Vaison-la-Romaine sits deep in the heart of the Provençal countryside. Cross the Roman bridge over the river Ouvèze that divides the town and walk up the hill away from the modern centre, and you enter the narrow streets of the medieval citadel. Above that, there is a ruined castle, on a rocky limestone promontory that offers a commanding view of the valley, which was built by the Comte de Toulouse in the 12th century in a gesture of defiance against the local bishops.
Slices of history, strata of life: there are more than 2,000 years of human habitation here, all stacked on top of one another, from Bronze Age remains to Roman villas, to the modern Place Montfort – the pretty central square surrounded by cafés where, every Tuesday, market traders gather under the plane trees to sell local lavender, soap and olive oil, pretending all the while that this is normal and everyday situation. It’s not. Vaison is a remarkable town.
More than 2,000 years of human history, and yet it’s a good bet that the view from the ramparts of the château on the hill has not substantially changed in all that time – a view over a landscape of gently rolling vineyards (Côtes de Ventoux, Gigondas, Côtes du Rhône), dense forests and cultivated lavender fields that have characterized the area since time immemorial.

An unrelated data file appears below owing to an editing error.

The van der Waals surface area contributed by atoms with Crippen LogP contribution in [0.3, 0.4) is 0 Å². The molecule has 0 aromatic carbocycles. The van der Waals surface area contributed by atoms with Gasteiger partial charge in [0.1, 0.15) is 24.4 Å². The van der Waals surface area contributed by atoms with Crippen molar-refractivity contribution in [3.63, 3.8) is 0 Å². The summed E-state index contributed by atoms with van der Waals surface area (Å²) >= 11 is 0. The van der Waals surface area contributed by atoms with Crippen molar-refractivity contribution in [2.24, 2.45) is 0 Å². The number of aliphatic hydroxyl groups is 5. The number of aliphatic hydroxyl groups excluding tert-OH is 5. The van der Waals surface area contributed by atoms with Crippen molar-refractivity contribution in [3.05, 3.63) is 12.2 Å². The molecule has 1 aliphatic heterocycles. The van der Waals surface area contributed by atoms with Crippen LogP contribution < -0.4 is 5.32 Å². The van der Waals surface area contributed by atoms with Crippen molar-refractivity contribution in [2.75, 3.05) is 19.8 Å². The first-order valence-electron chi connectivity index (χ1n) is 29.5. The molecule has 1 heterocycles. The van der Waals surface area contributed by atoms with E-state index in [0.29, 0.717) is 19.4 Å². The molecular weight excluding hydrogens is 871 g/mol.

The smell of umbrella pines, eucalyptus and herbs in the Provençal scrub, the sound of the cicadas and the hot sun beating down, and above it all the rocky slopes of Mont Ventoux eternally presiding over everything.
Vaison’s old town is a maze of winding cobbled streets too narrow for cars, which are instead left to locals sitting on shady benches passing the time of day, or tourists strolling hand in hand through patches of dazzling light and dark. Around every corner is a new vista, or a fountain chuckling gently in a cool square. Vines trail tantalizingly over high walls, hinting at gardens beyond, and open shutters allow a glimpse of opulent rooms within.
The older upper town on the colline du château (the castle hill) is built from limestone, so is bright white in the sun. Only in the newer town on the lower colline de Villasse do traditional Provençal colors begin to show – ochre wash on the walls, lavender shutters and pastel green or soft red paintwork decorating the summer.
The Tour de France is not stopping here this year. It is instead passing straight through on the main road below, which is a shame, because this tranquil, unhurried little town is a great place to stop – on a restaurant terrace with a cool glass of rosé while waiting for a goat’s cheese salad and a steak, perhaps. But neither is the Tour visiting Mont Ventoux, this year, one of its holy high places. Ventoux, whose bare rocky summit looks from afar to be permanently crowned with snow, has been the site of both drama and tragedy, and of battles between cycling’s greats since it was first introduced to the race in 1951; Ventoux, whose steep, arduous slopes exert a pull over professionals and amateurs as does the flame to the proverbial moth.
But there is no doubt that Tour will return to Ventoux soon, and also will return Vaison. And that’s OK. Vaison has seen a lot of excitement come and go over the millennia. It can wait.